Hay Moisture
Maxine Kinne

How do you know you're getting what you pay for when you buy hay? When properly cured hay is baled, it retains a certain percentage of moisture. During storage, the moisture gradually evaporates.

Let's say somebody has 100-pound bales of hay that was baled at 16% to 18% moisture. By the time you come along and buy it for your goats, some of the moisture has evaporated and it will weigh less.

The only sure way to tell whether you're getting a fair deal is to weigh several bales yourself and figure the average weight per bale. If you get weights of 106, 99 and 95, those average out to 100 pounds, and you are getting what you paid for. The same thing can be done with hay bought by the ton. Weigh several bales, average their weight, and multiply by the number of bales to the ton.

Considering the evaporation factor, it might be a good idea to buy hay as late in the season as possible to get a little extra bang for your buck (dollar). This assumes that the seller weighs the current stock and lets you buy on a per pound basis. It won't work if the hay was weighed early in the season and the seller bases the weight on that old information. On the bright side, even though the hay has lost weight, it has not lost any dry matter. Up to a third of nutritive value can be lost over winter by storing bales outside on dirt.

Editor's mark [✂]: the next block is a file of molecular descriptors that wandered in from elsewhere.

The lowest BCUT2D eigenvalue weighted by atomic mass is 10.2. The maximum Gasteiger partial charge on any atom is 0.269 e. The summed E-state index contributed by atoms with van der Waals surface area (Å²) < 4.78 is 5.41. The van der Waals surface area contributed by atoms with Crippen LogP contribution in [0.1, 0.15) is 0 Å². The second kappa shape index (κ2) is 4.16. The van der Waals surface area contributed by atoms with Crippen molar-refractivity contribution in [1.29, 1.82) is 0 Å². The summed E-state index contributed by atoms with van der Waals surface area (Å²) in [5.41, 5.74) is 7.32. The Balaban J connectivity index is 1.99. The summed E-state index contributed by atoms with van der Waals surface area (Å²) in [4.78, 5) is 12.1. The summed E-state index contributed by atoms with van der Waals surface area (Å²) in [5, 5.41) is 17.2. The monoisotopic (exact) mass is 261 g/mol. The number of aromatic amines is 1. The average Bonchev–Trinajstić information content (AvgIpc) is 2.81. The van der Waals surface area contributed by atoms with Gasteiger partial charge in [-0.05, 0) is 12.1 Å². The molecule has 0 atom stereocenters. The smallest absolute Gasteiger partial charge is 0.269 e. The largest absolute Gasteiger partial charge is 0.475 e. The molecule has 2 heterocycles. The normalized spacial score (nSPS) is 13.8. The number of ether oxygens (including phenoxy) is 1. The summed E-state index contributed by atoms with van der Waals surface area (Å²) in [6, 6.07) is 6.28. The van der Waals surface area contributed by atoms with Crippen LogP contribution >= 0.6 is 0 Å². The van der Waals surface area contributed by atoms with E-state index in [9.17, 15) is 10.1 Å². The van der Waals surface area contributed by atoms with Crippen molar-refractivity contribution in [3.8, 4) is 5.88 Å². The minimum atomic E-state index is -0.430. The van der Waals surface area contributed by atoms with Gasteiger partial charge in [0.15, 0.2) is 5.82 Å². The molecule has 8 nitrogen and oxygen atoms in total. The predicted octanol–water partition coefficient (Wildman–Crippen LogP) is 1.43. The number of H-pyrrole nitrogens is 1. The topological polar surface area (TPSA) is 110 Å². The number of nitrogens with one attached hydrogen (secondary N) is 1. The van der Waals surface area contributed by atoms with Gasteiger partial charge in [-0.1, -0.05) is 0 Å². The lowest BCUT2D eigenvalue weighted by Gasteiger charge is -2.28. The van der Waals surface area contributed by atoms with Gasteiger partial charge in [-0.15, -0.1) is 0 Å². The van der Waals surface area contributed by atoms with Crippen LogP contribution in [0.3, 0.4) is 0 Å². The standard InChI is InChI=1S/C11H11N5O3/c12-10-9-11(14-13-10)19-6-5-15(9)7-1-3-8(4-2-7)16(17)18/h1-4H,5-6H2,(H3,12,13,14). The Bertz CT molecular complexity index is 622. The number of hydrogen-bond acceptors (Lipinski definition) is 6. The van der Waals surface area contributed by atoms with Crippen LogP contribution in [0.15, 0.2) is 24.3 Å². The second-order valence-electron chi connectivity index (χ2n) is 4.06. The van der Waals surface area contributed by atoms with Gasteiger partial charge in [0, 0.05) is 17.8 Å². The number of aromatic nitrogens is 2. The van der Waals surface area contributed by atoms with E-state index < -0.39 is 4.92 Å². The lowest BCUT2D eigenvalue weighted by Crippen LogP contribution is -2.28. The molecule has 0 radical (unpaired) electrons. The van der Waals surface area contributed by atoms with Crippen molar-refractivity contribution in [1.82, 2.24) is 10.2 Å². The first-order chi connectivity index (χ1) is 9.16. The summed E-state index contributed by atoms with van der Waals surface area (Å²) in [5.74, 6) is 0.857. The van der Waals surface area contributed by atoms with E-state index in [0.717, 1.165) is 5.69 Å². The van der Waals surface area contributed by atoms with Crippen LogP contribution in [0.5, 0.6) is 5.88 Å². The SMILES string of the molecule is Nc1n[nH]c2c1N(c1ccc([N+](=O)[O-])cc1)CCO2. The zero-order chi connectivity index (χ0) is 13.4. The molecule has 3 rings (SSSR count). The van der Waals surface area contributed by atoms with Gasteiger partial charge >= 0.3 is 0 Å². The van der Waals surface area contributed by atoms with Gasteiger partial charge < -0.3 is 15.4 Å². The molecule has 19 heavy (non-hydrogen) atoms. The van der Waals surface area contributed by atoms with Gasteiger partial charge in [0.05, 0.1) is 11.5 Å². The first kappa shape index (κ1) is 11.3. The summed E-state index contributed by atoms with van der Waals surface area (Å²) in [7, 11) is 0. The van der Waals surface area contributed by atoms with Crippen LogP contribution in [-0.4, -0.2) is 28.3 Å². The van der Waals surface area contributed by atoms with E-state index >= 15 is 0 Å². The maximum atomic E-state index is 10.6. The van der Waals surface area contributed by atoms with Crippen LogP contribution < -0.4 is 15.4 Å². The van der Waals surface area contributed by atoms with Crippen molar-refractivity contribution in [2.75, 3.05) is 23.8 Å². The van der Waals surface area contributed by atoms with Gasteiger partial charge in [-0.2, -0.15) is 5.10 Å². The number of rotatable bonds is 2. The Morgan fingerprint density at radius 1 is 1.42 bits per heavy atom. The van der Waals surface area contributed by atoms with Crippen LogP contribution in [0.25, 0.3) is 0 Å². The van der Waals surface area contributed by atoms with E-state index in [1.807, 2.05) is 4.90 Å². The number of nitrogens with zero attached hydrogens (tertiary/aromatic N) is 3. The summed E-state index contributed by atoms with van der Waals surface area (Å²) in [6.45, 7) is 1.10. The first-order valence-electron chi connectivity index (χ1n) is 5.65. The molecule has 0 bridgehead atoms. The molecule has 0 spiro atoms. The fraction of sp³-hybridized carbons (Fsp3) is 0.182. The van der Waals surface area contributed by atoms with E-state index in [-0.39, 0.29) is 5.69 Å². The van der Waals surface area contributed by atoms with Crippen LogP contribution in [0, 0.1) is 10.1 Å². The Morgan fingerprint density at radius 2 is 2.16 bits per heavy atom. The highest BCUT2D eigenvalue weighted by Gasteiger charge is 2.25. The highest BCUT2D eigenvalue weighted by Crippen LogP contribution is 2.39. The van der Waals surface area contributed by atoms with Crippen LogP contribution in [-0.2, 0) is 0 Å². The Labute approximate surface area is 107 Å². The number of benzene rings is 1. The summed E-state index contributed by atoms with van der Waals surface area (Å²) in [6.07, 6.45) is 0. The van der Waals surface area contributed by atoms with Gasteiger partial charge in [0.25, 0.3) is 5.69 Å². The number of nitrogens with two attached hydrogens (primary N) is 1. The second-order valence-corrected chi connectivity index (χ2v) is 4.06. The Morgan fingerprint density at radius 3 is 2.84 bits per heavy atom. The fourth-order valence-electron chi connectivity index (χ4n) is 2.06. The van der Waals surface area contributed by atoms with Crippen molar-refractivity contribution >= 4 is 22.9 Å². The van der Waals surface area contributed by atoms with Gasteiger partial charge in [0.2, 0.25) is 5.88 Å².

A recent comment made to hay producers and marketers was, "If you're buying hay, buy it by the ton. However, if you are selling hay, sell it by the bale."




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